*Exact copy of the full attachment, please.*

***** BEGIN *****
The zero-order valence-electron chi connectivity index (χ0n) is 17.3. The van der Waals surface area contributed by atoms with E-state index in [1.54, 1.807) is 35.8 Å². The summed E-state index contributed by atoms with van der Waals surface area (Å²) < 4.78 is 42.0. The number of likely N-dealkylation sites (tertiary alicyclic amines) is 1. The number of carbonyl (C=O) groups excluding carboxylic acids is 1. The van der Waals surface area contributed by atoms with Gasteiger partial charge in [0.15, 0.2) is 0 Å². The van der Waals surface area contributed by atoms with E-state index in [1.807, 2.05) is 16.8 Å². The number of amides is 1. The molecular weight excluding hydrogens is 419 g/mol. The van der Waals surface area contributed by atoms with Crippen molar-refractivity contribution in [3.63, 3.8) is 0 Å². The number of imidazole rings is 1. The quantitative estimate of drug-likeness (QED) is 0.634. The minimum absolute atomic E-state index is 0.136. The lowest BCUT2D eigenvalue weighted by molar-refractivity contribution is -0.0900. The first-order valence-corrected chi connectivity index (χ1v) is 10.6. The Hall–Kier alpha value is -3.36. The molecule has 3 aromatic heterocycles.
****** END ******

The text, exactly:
The zero-order valence-electron chi connectivity index (χ0n) is 17.3. The van der Waals surface area contributed by atoms with E-state index in [1.54, 1.807) is 35.8 Å². The summed E-state index contributed by atoms with van der Waals surface area (Å²) < 4.78 is 42.0. The number of likely N-dealkylation sites (tertiary alicyclic amines) is 1. The number of carbonyl (C=O) groups excluding carboxylic acids is 1. The van der Waals surface area contributed by atoms with Gasteiger partial charge in [0.15, 0.2) is 0 Å². The van der Waals surface area contributed by atoms with E-state index in [1.807, 2.05) is 16.8 Å². The number of amides is 1. The molecular weight excluding hydrogens is 419 g/mol. The van der Waals surface area contributed by atoms with Crippen molar-refractivity contribution in [3.63, 3.8) is 0 Å². The number of imidazole rings is 1. The quantitative estimate of drug-likeness (QED) is 0.634. The minimum absolute atomic E-state index is 0.136. The lowest BCUT2D eigenvalue weighted by molar-refractivity contribution is -0.0900. The first-order valence-corrected chi connectivity index (χ1v) is 10.6. The Hall–Kier alpha value is -3.36. The molecule has 3 aromatic heterocycles.